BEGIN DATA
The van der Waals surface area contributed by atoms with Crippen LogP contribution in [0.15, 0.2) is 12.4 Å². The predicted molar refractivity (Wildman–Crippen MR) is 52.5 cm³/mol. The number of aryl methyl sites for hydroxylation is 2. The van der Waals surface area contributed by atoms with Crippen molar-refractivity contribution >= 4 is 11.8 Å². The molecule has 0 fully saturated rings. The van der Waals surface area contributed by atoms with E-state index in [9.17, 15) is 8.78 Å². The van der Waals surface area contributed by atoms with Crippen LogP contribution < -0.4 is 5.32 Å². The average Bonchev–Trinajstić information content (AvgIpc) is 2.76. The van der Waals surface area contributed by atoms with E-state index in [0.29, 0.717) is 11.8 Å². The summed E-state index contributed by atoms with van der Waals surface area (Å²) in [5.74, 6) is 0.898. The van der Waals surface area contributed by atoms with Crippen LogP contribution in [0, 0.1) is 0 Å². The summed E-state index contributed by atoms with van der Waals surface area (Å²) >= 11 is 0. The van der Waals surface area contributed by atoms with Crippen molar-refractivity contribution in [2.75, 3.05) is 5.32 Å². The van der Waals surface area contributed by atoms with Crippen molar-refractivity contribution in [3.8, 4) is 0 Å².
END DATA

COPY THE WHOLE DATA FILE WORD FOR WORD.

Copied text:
The van der Waals surface area contributed by atoms with Crippen LogP contribution in [0.15, 0.2) is 12.4 Å². The predicted molar refractivity (Wildman–Crippen MR) is 52.5 cm³/mol. The number of aryl methyl sites for hydroxylation is 2. The van der Waals surface area contributed by atoms with Crippen molar-refractivity contribution >= 4 is 11.8 Å². The molecule has 0 fully saturated rings. The van der Waals surface area contributed by atoms with E-state index in [9.17, 15) is 8.78 Å². The van der Waals surface area contributed by atoms with Crippen LogP contribution < -0.4 is 5.32 Å². The average Bonchev–Trinajstić information content (AvgIpc) is 2.76. The van der Waals surface area contributed by atoms with E-state index in [0.29, 0.717) is 11.8 Å². The summed E-state index contributed by atoms with van der Waals surface area (Å²) in [5.74, 6) is 0.898. The van der Waals surface area contributed by atoms with Crippen LogP contribution in [0, 0.1) is 0 Å². The summed E-state index contributed by atoms with van der Waals surface area (Å²) >= 11 is 0. The van der Waals surface area contributed by atoms with Crippen molar-refractivity contribution in [2.75, 3.05) is 5.32 Å². The van der Waals surface area contributed by atoms with Crippen molar-refractivity contribution in [3.8, 4) is 0 Å².